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Sunrise

Doomsday Diary Entry – In a World After Us

By Noelle LaurensonPublished 3 years ago 3 min read
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At night I dream of the Rescuers.

The Rescuers come from the sky. My people say they will take us to new land, new life, away from the ordinary. To me, the Rescuers are like gods.

All I have is stories shrouded in myth, giving my mind too much freedom to fantasize. Our paintings depict only tall, masked figures. What do they look like beneath the masks? A question we all wonder.

Mama saw them, she claims, when she was young. But she was too young to go with them—travel is much too dangerous for the young and the old, they say. Mama may have missed her chance, but I have not... yet. We never know when, or if, they will come.

Each time I dream of them, it is different. The land is barren or it is vast and magnificent. Spaces crowded or desolate. The figures' faces only a prediction. I never know what to expect—except that they exist. Tonight, the atmosphere is calming, even beautiful, and nothing threatens me. I bask in this stillness for a little while, but then I sense that something is missing. I reach up to my neck—the locket. Gone.

I wake. My hand reaches to where the locket lay beside my bed. It is there.

That sense of panic is all too familiar. In my sleeplessness, I get up. Mama always said I could be on the night crew because of my tendency towards irregular sleep patterns. I dress and sneak out the window, effortlessly quiet as I have done many times before.

Outside, everything is blue. It is that time before much of the world is awake, free from the overwhelming inevitability of human activity.

I walk and walk away from the village. I am barefoot—another rule I am breaking. I climb over the shambled remnants of the old city, now serving as my village's barrier. Mama says there was a group of humans who lived here before us and shaped the land to their liking. Now, nature has claimed its rightful place, retaking fallen systems and it giving new life once again. I just hope the old society did not die in vain.

I begin to see the trees thinning and I know I am close. My favorite tree is just up above, the one with branches twisted in odd ways. The tree pays no mind. That is what I love about nature—it need not judgement. It simply is.

Finally, I see it: that vast open space that stretches for kilometers.

The change of scenery is sudden. Now, the only thing that grows here is tall yellow grass, but it is very much full of life.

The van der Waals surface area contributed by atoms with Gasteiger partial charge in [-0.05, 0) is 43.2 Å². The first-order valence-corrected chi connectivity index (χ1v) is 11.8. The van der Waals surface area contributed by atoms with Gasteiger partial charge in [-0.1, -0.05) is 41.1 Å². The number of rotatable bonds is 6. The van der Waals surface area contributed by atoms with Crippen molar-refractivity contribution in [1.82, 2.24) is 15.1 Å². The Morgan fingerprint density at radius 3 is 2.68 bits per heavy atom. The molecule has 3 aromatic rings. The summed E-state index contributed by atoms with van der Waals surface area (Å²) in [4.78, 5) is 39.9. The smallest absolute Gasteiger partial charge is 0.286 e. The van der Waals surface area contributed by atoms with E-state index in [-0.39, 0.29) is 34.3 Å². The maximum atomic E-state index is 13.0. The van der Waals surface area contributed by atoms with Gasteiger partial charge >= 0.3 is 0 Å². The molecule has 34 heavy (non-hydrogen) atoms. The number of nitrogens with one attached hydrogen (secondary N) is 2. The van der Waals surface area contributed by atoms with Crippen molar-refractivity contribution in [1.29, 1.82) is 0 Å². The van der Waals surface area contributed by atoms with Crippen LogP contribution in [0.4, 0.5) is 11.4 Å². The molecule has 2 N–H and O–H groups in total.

We are not allowed to go here; my people say it is full of trapped spirits. The spirits confuse you, you get lost, anxious. It is like poison to the brain. What this place was—a dried up lake, maybe—I do not know. But to me, it is sacred. Like an impression left on Earth that says remember.

The planet tells stories, lessons. Sometimes she is loud, sometimes quiet—but she is always there. All you have to do is listen. When I listen, I sense the spirits here are free.

The timing is perfect: gold casts down from the distant mountaintops and soaks the grass in orange hues. The trees around me begin to glow. The wondrous sunrise.

It is times like this I miss my sister the most. We would sneak out here together. Where she is now I do not know. If she is still alive... a thought I push away. She always said the Rescuers were never really rescuers at all. That it was lies. She was suspicious of everything.

But that cannot be the only reason she ran away...? Away from me?

For a long, terrifying moment, I feel hollow. This is what it truly feels like to be alone. Not a soul nearby besides the animals who care not of my existence. Nothing but me and the wild... Yet, hidden among the compounding urgency of fear is the smallest touch of relief: to be alone is to be free. Nothing but me and the wild.

I put my hand over the locket once again, its heart resting above mine. It brings me comfort.

I sit in this moment of rare tranquility—but just like my dream, it is only for a moment. Almost as if fate, the sky explodes with sound.

They have come.

Sci Fi
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About the Creator

Noelle Laurenson

Writer, environmentalist, cat person, and night owl. I love to learn and think about all things Earth-related. Native Californian currently living in Boston, Ma.

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